The City of Bradford Metropolitan District Council became aware that South Asian people were not getting the support they needed to help them cope with dementia. Part of the problem was that there is no concept of dementia in Pakistani and other Asian cultures. But there is a concept of memory loss, so the team called the project ‘Meri Yaadain', which means ‘my memories'.
Key learnings for other councils
- Start small and build up the service slowly.
- Work in lots of ways – with individuals, their families and the system – and target different audiences separately.
- In some languages the spoken word is more powerful than a leaflet – use events and local radio to reach the South Asian community.
- Use every bit of the network you can– religious, cultural and ethnic organisations.
- Bilingual staff are essential.
Background to the council
Bradford Council covers a very mixed area, both rural and urban, with a population of nearly half a million. About a fifth of the population is of Asian descent.
Who was involved?
Meri Yaadain was set up in January 2006 and led by Bradford's Council's Adult and Community Services in partnership with:
- Bradford and District Age Concern
- Bradford and District Alzheimer's Society
- Bradford and Airedale Teaching Primary Care Trust (TPCT).
The steering group included partners and the council's Asian health and social care officer, and was chaired by the council's service coordination and communications manager.
Meri Yaadain was funded by the Treasury and the Cabinet Office's ‘Invest to Save' budget.
The problems and how we tackled them
One of Bradford's social workers says that before 2006 he constantly came across "people stuck in back bedrooms". Many elderly people with memory problems were isolated either within their families or within the system.
The system often failed individuals and families because of problems with language or GPs not knowing what to do when approached. Many families had given up trying to get help.
Meri Yaadain provides multi-lingual outreach workers. They support those with dementia, their families and carers when dealing with health and social services professionals. The team also runs events to support health and social services professionals.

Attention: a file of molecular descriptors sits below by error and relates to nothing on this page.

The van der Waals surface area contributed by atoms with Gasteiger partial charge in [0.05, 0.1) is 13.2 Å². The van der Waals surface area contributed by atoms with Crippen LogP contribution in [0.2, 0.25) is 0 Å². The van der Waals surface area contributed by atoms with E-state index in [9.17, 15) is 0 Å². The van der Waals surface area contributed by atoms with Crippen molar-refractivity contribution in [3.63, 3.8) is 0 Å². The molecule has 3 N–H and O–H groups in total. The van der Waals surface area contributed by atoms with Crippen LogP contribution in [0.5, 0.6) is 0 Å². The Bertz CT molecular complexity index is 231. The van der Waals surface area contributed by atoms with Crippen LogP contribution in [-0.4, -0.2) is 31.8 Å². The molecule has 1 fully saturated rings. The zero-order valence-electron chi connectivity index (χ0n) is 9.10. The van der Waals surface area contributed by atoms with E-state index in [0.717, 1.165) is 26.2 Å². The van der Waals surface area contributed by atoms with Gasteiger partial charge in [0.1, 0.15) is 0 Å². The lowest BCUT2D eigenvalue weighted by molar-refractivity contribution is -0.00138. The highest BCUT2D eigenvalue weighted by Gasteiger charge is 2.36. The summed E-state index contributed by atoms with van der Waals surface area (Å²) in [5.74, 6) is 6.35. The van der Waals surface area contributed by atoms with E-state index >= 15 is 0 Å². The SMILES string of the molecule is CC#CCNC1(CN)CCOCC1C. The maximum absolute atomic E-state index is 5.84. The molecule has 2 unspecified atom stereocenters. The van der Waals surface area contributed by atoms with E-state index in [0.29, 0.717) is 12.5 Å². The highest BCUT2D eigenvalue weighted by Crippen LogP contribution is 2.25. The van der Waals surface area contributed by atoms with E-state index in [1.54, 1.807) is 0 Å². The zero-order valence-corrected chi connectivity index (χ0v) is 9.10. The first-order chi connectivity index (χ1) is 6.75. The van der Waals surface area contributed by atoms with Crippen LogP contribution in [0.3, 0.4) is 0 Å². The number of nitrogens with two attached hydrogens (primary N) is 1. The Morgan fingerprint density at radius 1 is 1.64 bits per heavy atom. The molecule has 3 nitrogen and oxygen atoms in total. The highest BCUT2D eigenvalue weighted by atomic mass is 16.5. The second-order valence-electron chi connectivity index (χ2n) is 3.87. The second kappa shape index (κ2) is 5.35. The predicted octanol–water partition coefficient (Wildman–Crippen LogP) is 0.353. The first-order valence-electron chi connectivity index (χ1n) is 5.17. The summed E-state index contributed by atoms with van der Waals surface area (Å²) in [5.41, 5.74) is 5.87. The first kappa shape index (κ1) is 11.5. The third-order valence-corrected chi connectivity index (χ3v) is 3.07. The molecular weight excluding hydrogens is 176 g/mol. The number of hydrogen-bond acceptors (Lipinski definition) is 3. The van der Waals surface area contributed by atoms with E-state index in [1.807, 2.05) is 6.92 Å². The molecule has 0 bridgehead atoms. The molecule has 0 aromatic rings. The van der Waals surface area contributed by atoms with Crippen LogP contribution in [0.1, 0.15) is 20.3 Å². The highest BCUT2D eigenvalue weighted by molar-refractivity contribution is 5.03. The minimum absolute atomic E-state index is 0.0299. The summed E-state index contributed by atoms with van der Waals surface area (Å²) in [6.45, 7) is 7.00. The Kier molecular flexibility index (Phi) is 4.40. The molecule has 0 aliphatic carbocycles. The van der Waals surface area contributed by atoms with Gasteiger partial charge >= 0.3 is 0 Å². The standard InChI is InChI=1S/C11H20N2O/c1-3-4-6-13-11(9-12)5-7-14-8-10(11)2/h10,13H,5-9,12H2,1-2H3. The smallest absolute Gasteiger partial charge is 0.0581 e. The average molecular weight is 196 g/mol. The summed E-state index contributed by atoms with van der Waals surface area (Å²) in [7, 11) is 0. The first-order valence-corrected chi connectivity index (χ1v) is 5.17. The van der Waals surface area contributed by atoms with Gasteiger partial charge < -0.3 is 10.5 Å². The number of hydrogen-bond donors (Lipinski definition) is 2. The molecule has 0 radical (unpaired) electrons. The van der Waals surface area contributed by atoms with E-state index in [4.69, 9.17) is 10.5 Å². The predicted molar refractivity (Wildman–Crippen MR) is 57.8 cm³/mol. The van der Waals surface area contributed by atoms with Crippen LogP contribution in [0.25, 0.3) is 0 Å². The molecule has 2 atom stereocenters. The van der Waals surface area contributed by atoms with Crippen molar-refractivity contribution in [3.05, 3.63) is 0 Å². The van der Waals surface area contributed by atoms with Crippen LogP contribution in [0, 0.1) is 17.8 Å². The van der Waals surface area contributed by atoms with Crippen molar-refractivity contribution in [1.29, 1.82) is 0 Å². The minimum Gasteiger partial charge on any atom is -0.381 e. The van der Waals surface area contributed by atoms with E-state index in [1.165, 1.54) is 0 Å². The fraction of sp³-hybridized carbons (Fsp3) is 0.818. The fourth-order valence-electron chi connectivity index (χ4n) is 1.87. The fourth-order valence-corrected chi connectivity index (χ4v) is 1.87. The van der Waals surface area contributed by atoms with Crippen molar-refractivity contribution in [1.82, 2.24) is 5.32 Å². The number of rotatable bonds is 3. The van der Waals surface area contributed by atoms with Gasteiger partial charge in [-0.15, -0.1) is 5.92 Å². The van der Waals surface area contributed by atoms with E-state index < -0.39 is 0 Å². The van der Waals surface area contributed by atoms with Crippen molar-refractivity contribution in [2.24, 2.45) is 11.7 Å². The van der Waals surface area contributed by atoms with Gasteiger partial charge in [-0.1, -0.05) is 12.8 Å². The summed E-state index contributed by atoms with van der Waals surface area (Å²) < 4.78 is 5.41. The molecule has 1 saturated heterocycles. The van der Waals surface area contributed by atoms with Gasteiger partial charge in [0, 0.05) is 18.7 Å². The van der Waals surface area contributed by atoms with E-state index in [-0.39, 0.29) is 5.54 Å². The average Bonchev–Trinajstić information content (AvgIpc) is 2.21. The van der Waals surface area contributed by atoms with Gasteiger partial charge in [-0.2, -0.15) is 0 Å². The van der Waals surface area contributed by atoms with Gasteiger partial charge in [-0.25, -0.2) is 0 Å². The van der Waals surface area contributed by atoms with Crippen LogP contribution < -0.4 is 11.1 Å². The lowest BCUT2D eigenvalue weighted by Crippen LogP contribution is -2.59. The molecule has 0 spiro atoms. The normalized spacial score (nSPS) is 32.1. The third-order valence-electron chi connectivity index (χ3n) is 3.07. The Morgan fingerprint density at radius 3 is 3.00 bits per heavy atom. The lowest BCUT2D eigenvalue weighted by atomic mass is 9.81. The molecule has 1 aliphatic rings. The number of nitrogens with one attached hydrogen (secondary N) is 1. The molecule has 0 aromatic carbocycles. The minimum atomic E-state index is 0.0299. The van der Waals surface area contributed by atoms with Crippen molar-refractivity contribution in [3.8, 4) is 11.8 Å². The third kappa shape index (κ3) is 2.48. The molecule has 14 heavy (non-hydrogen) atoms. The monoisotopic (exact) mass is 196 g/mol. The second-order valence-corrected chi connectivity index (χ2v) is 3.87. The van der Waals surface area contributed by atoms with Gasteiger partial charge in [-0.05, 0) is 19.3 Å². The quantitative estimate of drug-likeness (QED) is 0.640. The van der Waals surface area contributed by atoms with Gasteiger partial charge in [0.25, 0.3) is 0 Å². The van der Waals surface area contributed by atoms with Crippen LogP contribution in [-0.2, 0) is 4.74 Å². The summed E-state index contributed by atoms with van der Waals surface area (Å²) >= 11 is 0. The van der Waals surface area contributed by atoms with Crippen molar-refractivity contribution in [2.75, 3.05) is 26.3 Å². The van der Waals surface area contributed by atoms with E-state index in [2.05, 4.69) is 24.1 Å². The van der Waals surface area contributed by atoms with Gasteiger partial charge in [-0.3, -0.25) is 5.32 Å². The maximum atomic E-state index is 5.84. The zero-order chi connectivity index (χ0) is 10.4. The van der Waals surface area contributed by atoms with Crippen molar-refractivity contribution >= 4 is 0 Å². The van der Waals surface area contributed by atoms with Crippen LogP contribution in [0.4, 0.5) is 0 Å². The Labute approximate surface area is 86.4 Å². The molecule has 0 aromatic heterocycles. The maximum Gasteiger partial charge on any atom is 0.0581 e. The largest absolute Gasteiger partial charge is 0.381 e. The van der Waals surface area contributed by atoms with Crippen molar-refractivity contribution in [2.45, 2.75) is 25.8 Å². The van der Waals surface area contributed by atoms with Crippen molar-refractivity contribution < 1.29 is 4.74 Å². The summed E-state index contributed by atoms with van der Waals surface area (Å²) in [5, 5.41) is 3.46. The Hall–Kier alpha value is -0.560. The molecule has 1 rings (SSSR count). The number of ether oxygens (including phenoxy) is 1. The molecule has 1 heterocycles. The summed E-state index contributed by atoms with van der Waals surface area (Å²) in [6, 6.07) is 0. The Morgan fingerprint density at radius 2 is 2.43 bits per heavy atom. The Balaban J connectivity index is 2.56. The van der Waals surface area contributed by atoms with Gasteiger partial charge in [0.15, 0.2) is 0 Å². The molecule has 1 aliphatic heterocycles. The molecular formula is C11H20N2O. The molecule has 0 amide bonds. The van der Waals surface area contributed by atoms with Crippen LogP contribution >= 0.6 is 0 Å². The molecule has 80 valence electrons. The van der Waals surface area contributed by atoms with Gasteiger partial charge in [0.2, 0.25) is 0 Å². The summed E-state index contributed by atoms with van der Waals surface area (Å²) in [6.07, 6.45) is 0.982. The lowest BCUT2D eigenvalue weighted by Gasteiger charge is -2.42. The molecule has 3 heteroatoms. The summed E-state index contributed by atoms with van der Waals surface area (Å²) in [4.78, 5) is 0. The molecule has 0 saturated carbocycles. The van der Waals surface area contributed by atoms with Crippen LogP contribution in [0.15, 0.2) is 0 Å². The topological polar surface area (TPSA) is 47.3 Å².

Understanding about dementia is generally poor but in South Asian cultures there is no concept of dementia. This made it difficult to find sufferers.
Meri Yaadain runs mostly bilingual events with lots of pictures and discussions about what dementia is and what can be done about it. The team uses religious, cultural, and ethnic organisations and Radio Ramadan to raise awareness of dementia and Meri Yaadain's support services.
Communication is mostly face-to-face and verbal, not written, but Meri Yaadain has a website and has published some leaflets to support their work. Leaflets have been produced in Urdu, Punjabi, Bangla, Hindi and Gujarati.
Meri Yaadain also offers:
- home visits to ensure that individuals are getting the right homecare and that this meets cultural and language needs
- a monthly support group for carers and sufferers where participants can share information, take part in activities, relax and get a bite to eat
- telephone advice for those who need to talk or find out about something, which can often help speed up referrals to appropriate agencies.
Overcoming fear and shame
Some families and individuals do not want to talk outreach worker because they are scared and ashamed.
It is important to be open and accessible. Many people may want to talk about getting an extra bedroom or sorting out benefits rather than dementia. You have to be willing to discuss anything and everything until you have built up a relationship with your service user.
Bilingual staff are essential. Meri Yaadain has a small number of highly skilled outreach staff who understand dementia, the culture and the languages used. They make individual contact either with professionals, families or individuals.
Outcomes and impact
Meri Yaadain celebrated its fifth anniversary in January 2011.
Its coverage has spread from the centre of Bradford to Keighley, encompassing two large Asian areas and several languages and communities.
Over 160 families are currently using the service. One user said:
"I have been coming [to Meri Yaadain support groups] for two years. It is very good and I feel very refreshed."
Rani Shukla, of the Alzheimers Society, says of those using the service:
"When I saw these people to start with they would hardly speak about their dementia or memory problems. They are now opening up more and speaking more about their memory problems."
Meri Yaadain has won two awards:
- the Mental Health Award, the Department of Health and Social Care Awards 2006
- the Reducing Inequalities Award, Care Service Improvement Partnership 2006.
What could have been done better
It took a lot of time to get health and social service professionals to understand that Meri Yaadain had value. Some may have felt threatened.
Bradford is considering using the Meri Yaadain model to work with older people suffering from depression and delirium.
Further information and contacts
Adult and Community Services
City of Bradford Metropolitan District Council
Bradford BD1 5RE
Nick Farrar, Service Coordination and Communications Manager
Akhlak Rauf, Asian Health and Social Care Officer
Telephone: 01274 437996